Research Group of Earth Surface Science (IBED-ESS)
The scientific mission of the research group ‘Earth Surface Science' is to improve our understanding of geo-ecological systems in a changing environment.
Where soil, air and landscape meet
The domain of Earth Surface Sciences is formed by the interface of soil, air and water in the landscape. It encompasses the complex interrelationships between biogeochemical and geomorphological processes in terrestrial and adjacent aquatic ecosystems, and the effects thereon of Climate Change and direct human impact. A major challenge inherent to these processes is that they are of a biotic as well as an abiotic nature, and have large spatial and temporal heterogeneity. As a result, the core business of our Research Group is characterized by investigations of a vast array of complex interactions at scales ranging from the molecular to the landscape level. The challenges posed by such investigations can only be met by multidisciplinary approaches, innovative experiments and application of modern analytical tools.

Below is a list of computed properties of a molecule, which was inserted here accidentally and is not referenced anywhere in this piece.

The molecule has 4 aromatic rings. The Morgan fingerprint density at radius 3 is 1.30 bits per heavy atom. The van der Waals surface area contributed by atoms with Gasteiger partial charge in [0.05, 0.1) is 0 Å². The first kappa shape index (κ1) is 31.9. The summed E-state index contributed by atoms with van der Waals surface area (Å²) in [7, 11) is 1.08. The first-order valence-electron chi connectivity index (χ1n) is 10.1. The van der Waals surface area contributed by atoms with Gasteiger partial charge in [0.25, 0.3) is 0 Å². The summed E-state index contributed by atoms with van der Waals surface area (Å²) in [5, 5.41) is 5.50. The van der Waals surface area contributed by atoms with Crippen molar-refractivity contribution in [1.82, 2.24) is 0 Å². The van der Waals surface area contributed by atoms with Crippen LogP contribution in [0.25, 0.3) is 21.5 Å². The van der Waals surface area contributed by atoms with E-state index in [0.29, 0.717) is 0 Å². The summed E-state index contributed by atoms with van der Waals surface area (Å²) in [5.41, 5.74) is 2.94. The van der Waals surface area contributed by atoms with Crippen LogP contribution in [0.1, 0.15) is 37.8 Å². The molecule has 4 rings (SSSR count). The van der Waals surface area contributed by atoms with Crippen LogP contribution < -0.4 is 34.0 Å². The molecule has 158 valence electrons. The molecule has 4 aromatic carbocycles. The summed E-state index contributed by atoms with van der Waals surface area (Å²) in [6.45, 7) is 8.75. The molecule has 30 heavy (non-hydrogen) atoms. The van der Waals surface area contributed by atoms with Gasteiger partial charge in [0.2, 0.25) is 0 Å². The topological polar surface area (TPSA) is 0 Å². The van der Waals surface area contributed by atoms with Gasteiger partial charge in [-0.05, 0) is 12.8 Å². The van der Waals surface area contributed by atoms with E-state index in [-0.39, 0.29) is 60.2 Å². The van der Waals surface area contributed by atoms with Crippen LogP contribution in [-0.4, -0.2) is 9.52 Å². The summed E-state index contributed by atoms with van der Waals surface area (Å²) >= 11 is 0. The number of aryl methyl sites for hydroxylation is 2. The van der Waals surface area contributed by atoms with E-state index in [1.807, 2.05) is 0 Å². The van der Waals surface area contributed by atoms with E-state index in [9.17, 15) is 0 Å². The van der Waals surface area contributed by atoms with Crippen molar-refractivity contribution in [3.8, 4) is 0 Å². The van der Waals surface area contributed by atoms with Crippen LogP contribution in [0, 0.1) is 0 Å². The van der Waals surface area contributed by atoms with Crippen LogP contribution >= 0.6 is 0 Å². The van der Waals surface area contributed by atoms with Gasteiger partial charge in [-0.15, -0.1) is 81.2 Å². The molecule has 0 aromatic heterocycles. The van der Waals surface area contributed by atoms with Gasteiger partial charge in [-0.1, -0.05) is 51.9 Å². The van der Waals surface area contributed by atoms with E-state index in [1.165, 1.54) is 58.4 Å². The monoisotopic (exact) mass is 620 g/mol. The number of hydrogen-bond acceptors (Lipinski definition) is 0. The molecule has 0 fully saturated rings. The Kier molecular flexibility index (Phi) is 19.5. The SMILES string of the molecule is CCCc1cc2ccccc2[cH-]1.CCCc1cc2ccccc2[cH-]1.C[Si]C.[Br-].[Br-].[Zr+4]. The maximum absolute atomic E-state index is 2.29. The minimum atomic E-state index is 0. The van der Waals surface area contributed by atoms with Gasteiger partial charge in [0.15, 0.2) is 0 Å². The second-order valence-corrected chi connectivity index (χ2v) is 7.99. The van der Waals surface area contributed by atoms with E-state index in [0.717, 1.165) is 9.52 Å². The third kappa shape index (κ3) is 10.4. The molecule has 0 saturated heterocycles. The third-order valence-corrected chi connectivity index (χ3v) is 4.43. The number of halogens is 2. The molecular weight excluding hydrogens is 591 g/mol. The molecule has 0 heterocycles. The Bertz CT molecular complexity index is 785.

An area of central interest to the Earth Surface Science group is the dynamics of organic matter in soils, sediments and waters. Indeed a complex research area, related to geomorphology, soil science, ecosystem functioning and the dynamics of pollutants in soils and waters. However, a research area also that is highly topical, taking into account that the dynamics of organic matter is extremely sensitive to changes in climate and land use, while being crucial for the main functions of terrestrial and aquatic ecosystems.
- Extent and controls of carbon stabilization in soils in relation to changes in climate and land use
- Interactions between geomorphological processes and the dynamics of organic matter with a focus on effects of land degradation on C sequestration in soils
- Fate and environmental risks of anthropogenic organic substances (perfluorinated compounds, brominated flame retardants, PAHs, pesticides) and natural ones (hormones, info-chemicals, natural toxins) in terrestrial and aquatic ecosystems including their rates of degradation and role in multitrophic interactions
- Response of biogeochemical cycles (e.g., carbon, nutrients, anthropogenic and natural organic substances, heavy metals) in the landscape to changes in climate and land use
- Scale dependency of interactions between biotic and abiotic components of ecosystems - effects on the dynamics of processes in the landscape
- Reconstruction of landscape history and climate - prediction of future developments
- Development of integrated models of land use and land degradation focusing on mitigation of desertification and erosion, both on a detailed and a regional sca